Mfenendala  :: Editor's Letter
3rd Issue

Mates and professional counterparts often ask me why I decided to relocate to Pietermaritzburg, especially with this being my return to the capital city of KwaZulu-Natal having previously been a resident for about three years before? Having worked in two of the biggest economic hubs in the form of Durban and Richards Bay, why settle for the “sleepy hollow”? I am always quick to remind them that the city long shed its “sleepy hollow” tag and is well on the way of re-branding itself. There are often baffled by my chose and for not going for the more attractive and much more developed and trendier metropoles elsewhere. As attractive and tantalising as other more developed cities may seem, uMgungundlovu District is the place to be.

I always use the comparison that as the capital city of this province, Pietermaritzburg is to Durban what Pretoria is to Johannesburg and this captures the essence of how each is different to the other. While this is the legislative capital of the province, Durban is the business capital of the same. While major decisions are taken in the capital city and strategies are carved here, additional tools and muscles come from the business capital.

As opposed to one aspiring to be like the other, we need to realise that the difference in the offering is what makes these two cities to coexist so this has never been more critical. If the one were the mirror of the other, the one would become obsolete and would die out meaning that the difference is at the centre of their coexistence.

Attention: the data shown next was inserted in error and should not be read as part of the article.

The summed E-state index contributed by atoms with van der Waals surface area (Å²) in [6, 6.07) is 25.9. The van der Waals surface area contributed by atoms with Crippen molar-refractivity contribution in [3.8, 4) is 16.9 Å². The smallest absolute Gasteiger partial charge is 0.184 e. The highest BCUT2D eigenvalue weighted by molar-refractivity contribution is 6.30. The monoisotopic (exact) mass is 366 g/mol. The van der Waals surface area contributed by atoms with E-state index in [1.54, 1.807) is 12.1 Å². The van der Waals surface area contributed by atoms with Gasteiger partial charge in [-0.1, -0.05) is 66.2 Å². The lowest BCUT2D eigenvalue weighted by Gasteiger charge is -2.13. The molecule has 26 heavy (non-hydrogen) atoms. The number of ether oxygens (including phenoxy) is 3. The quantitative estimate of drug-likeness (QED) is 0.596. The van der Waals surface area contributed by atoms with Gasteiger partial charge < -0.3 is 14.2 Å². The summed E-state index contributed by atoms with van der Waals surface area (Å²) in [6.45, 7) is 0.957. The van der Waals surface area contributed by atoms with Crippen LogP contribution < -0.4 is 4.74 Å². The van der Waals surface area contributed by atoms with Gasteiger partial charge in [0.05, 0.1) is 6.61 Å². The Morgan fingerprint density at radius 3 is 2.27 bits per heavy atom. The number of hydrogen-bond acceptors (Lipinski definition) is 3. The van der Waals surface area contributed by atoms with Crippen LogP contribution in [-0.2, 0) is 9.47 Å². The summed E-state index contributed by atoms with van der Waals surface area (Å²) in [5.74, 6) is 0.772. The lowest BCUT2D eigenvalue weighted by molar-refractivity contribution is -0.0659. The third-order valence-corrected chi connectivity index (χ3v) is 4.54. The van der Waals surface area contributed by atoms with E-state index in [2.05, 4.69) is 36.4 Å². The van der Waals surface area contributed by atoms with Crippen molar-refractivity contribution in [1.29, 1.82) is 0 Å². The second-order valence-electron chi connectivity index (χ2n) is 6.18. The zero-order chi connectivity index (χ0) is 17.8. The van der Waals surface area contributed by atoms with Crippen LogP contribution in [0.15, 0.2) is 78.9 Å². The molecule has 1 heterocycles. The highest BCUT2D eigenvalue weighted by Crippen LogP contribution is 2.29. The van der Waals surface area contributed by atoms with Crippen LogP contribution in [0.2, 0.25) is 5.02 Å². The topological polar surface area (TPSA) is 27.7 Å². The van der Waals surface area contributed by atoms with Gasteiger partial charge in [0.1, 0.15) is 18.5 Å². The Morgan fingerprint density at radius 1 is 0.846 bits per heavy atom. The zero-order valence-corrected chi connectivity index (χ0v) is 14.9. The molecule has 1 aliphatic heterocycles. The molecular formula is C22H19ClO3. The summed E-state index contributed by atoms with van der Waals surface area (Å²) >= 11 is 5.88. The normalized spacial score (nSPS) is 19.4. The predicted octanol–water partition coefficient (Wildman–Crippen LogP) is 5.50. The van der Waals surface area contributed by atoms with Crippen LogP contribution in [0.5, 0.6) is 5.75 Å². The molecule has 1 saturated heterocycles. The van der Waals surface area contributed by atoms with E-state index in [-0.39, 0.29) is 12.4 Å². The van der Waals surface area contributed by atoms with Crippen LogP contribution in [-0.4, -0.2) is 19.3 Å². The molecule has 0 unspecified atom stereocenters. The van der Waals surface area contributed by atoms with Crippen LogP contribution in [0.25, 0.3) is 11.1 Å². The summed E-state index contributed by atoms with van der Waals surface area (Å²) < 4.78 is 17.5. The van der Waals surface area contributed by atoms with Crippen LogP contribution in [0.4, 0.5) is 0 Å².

While Durban is much more developed in terms of infrastructure, its economy, tourism and other sectors, this district is still a pretty much developing economy, one I would liken to those of Brics [Brazil, Russia, India, China, South Africa] countries – in the bigger scheme of things. These are economies which are continually growing, thanks to endless business opportunities and they have been resilient during the treacherous recession. This has been while your first world economies like the United States of America, Greece, Spain, Portugal, amongst many others, have been reeling in near depression. The presidency, through various national projects, has committed hundreds of billions in infrastructural projects while its parastatals like Transnet and Eskom are also playing their part in eradicating decades long of under-investments in infrastructure like underground pipelines, new power stations and rail road, amongst many others. These are projects that will be on-going, at the very least for the next 50 years and they will have a huge bearing on job creation, increased economic activities which results in an increased growth rate. So when my friends ask me, 'why Maritzburg', I tell them this is where it is happening. The city specifically and this district generally has so much going for it. It is a developing district and that is where you need to be if you are an entrepreneur. When journalists asked entrepreneur, multimillionaire basketball team owner and former basketball star how he makes his millions during his playing days, he said “I make sure I am part of the action”. That really captured it for me and up and coming entrepreneurs do not just need to have great ideas and passion but they also need to be at the right place at the right time. I figured wherever lots of development is taking place is the place to be. One of the reasons MTN is a top 5 company in Africa is because it did not go for developed first world economies but it went for the untapped 3rd world developing countries in Africa and the Middle East. Why do you think the South African Breweries continues to increase beer volumes year in and year out? It's because they have been buying breweries in places like Brazil and countries in the Balkans like the Czech Republic. I have heard through the grape vine that they are going for the Kenyan market as well. The point is that there are plenty of opportunities in developing markets and regions and the same applies to uMgungundlovu district while growth is directly proportional to these opportunities. With this district being largely rural, why not take amenities, products and services to the people as opposed to moving thousands of people to city centres? The infrastructure development taking place, this will effectively create mini-economies out of modern day rural areas. The Growth & Development Summit hosted recently by the uMgungundlovu District Municipality is a step in the right direction as it will go a long way in channelling this district in the right direction. The summit was especially relevant as it was not isolated but it looked at issues in relation to other districts and provinces as well. So, in a nutshell, if you want to make it as an entrepreneur, it's not enough that you need to be at the tight place as the tight time but you also need to be part of the action – which is all in this district.


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